Wednesday, October 28, 2015
Open Ears, Open Eyes, Open Heart
I was making the kids lunch when he came up from our dank Michigan basement, nodded toward the door and ask - "Do you mind if I smoke out back? I mean, I figure you're Christian because you have so many kids. If you weren't, why would you."
It was a statement, not a question and it caught me off guard. "Sure...go ahead...yes we are but that doesn't mean, I mean, I like kids..." I shifted from one foot to the other and tried on my brightest smile. He paused with his hand on the doorknob, ready to head out behind his van with the Heating and Cooling decals parked in my driveway. He tossed it over his shoulder as an afterthought. "I think it's wrong, personally. No offense, but having six kids...yeah I think that's just not right. And I'm one of six so I know."
Out he went for a nictotine fix and I turned back to the kids sitting around the dining room table, waiting for their lunch. It felt like a gut punch here - more so than before when I've been out and about. Something about hearing it here, in the center of my home with my kids all around - yeah, it just smarted that much worse. This is my domain. My safe place. Who is he to come into my world and rain down judgment on my family?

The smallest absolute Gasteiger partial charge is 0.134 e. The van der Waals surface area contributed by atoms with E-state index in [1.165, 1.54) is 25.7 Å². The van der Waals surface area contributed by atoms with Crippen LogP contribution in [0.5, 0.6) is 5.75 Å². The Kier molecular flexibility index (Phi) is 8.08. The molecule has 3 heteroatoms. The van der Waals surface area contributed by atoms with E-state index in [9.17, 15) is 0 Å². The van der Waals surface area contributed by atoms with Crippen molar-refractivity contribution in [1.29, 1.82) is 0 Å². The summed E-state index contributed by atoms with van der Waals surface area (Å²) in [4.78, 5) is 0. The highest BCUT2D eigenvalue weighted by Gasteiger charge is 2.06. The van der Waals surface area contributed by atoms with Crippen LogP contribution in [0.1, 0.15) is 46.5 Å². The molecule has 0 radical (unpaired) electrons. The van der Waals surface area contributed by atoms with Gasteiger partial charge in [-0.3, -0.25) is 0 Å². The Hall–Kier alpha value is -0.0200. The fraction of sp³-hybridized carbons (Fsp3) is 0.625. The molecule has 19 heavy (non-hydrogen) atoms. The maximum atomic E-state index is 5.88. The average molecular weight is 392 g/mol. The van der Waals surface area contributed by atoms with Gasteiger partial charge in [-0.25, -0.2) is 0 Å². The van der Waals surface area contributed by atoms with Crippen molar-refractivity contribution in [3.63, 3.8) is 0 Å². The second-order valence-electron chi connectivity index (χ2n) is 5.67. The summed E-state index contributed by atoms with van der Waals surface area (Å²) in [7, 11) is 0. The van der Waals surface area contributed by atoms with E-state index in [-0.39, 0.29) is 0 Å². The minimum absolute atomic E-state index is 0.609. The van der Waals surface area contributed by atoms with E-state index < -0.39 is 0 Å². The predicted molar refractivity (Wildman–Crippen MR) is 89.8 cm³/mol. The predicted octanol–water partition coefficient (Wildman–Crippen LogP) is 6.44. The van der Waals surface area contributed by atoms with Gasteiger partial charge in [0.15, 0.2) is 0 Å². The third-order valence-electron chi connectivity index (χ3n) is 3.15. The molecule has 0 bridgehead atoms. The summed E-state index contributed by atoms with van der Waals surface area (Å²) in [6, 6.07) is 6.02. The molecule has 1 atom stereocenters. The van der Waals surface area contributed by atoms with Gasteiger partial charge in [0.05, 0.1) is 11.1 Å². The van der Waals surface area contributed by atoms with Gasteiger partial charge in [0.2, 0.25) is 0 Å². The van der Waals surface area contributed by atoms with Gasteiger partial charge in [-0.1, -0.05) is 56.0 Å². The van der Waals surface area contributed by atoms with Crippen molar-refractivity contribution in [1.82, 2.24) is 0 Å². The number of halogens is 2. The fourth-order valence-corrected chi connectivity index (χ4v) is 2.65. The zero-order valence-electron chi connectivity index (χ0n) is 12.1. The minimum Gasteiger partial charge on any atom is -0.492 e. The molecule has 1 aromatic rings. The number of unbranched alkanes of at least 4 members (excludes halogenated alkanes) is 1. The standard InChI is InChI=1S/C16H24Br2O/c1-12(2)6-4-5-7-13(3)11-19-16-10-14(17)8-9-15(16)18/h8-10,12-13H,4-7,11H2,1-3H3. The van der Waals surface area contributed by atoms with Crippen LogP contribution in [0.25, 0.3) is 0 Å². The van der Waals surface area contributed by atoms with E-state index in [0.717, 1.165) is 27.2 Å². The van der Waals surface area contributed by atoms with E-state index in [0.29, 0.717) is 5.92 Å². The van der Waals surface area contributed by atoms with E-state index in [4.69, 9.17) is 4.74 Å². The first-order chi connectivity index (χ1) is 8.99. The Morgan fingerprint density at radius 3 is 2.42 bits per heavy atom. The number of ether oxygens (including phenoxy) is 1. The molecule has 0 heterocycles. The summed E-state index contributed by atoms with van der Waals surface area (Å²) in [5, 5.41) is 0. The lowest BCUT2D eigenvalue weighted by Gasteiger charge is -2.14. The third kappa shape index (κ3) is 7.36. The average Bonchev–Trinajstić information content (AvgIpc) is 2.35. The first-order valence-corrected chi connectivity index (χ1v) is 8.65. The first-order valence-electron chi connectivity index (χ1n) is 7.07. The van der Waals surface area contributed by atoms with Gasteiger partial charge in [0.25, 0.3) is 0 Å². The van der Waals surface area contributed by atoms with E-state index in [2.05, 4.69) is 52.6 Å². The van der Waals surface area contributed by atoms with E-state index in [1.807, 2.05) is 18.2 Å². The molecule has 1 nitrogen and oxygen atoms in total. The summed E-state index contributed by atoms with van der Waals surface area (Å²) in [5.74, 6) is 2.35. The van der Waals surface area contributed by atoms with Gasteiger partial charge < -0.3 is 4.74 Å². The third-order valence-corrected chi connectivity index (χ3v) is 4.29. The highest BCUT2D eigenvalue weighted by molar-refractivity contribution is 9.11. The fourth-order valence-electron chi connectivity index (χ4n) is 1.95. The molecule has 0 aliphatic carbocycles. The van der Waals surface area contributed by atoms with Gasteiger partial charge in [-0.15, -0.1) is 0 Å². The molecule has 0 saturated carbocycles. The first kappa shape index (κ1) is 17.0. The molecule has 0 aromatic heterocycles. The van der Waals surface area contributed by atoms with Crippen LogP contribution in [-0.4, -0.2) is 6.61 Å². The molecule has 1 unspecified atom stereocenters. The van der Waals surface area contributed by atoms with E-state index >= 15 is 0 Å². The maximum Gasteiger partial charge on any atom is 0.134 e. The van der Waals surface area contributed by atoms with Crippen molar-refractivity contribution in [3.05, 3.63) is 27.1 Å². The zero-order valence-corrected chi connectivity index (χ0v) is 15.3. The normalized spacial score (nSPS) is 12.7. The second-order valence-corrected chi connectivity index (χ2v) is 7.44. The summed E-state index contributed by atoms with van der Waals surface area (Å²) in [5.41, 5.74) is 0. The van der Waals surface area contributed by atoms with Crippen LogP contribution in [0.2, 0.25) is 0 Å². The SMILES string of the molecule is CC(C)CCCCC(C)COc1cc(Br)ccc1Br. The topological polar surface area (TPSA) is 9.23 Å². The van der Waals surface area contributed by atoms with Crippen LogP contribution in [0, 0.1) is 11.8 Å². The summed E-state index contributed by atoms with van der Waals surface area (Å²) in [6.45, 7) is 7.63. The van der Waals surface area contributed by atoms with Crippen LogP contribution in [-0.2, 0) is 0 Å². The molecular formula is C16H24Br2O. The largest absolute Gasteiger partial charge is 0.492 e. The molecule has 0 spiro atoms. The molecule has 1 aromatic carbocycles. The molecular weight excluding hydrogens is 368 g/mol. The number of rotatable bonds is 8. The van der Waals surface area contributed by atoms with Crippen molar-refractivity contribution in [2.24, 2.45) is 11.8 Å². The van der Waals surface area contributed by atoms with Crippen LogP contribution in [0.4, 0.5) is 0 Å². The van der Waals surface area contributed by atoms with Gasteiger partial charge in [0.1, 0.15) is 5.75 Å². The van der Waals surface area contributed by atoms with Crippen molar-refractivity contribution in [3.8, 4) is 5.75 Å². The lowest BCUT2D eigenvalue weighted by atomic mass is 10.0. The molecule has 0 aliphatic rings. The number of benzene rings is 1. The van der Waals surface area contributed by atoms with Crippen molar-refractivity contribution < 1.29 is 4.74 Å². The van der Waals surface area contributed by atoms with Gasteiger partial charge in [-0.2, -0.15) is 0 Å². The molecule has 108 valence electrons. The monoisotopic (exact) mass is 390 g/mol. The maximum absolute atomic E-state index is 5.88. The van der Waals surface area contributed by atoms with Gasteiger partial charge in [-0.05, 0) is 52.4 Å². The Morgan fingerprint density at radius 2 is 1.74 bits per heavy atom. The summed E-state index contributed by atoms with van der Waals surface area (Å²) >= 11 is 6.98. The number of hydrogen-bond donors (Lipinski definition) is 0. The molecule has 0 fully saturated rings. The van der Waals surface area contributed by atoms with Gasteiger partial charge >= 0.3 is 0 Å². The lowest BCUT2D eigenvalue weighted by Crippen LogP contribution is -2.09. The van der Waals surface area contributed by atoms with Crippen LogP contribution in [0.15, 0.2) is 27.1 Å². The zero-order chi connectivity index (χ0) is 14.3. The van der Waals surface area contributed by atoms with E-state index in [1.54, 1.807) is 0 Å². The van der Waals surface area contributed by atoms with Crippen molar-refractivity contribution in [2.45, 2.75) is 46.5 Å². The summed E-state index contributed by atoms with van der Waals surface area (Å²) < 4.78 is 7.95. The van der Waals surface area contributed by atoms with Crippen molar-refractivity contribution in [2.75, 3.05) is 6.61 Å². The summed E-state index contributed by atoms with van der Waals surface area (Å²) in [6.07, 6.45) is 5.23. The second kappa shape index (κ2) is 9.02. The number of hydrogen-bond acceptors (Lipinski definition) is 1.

Over the next few hours with him in and out, working on our furnace, I pieced together more of the story. More of the background. I listened and, once I let go of my initial defensiveness, I learned something. Through his story, I was reminded to be careful with my kids, to treat them as individuals, to make sure everyone is doing well. I learned that parents putting their own happiness ahead of that of their kids is a recipe for lifelong bitterness and loneliness. I looked and I saw how childhood pain can leave lifelong scars. The more I tried to understand, the more the initial flame of anger subsided and was replaced with something warmer - something like compassion.
It takes practice, doesn't it? Setting aside initial defensiveness and being willing to look closer. That's how to mine the goodness out of any situation - even those meant to harm us. By opening our ears, eyes, hearts - and refusing to throw up walls. I wish it came easily to me. The truth is, it was hours after his initial comments that I was able to let go of that last little bit of a grudge. The very thing I try to train my children in, I mess up on so often myself. Turning the other cheek, allowing for vulnerability and extending understanding - that's a daily practice in setting yourself aside. A self-effacing lifestyle that I'm not sure I'll ever master.
It's the struggle, after all, that sanctifies. Striving to see people as more than the sum of their prejudices, past and pain, I get a front row seat to see them as Jesus does. And when I do, I can love that much better.
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